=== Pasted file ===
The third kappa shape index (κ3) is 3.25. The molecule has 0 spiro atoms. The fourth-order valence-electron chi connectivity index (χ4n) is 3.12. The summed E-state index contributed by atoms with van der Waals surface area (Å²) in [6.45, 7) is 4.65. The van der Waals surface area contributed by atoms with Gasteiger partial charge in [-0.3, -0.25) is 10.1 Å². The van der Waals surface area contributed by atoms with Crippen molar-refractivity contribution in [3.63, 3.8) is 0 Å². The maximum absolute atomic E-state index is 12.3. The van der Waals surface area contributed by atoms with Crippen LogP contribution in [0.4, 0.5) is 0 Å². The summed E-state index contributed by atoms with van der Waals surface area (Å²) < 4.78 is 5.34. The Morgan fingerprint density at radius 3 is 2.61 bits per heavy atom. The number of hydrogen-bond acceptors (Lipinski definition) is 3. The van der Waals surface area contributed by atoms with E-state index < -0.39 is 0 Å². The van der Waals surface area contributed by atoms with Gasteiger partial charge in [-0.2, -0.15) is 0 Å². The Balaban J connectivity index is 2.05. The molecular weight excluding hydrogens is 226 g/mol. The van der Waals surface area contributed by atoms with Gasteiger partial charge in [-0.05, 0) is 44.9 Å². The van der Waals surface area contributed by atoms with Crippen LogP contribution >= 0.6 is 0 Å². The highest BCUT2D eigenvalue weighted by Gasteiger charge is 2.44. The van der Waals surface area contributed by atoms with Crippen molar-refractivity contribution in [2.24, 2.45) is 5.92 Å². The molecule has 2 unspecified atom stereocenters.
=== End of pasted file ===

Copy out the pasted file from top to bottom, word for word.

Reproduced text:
The third kappa shape index (κ3) is 3.25. The molecule has 0 spiro atoms. The fourth-order valence-electron chi connectivity index (χ4n) is 3.12. The summed E-state index contributed by atoms with van der Waals surface area (Å²) in [6.45, 7) is 4.65. The van der Waals surface area contributed by atoms with Gasteiger partial charge in [-0.3, -0.25) is 10.1 Å². The van der Waals surface area contributed by atoms with Crippen molar-refractivity contribution in [3.63, 3.8) is 0 Å². The maximum absolute atomic E-state index is 12.3. The van der Waals surface area contributed by atoms with Crippen LogP contribution in [0.4, 0.5) is 0 Å². The summed E-state index contributed by atoms with van der Waals surface area (Å²) < 4.78 is 5.34. The Morgan fingerprint density at radius 3 is 2.61 bits per heavy atom. The number of hydrogen-bond acceptors (Lipinski definition) is 3. The van der Waals surface area contributed by atoms with E-state index < -0.39 is 0 Å². The van der Waals surface area contributed by atoms with Gasteiger partial charge in [-0.2, -0.15) is 0 Å². The Balaban J connectivity index is 2.05. The molecular weight excluding hydrogens is 226 g/mol. The van der Waals surface area contributed by atoms with Gasteiger partial charge in [-0.05, 0) is 44.9 Å². The van der Waals surface area contributed by atoms with Crippen LogP contribution >= 0.6 is 0 Å². The highest BCUT2D eigenvalue weighted by Gasteiger charge is 2.44. The van der Waals surface area contributed by atoms with Crippen molar-refractivity contribution in [2.24, 2.45) is 5.92 Å². The molecule has 2 unspecified atom stereocenters.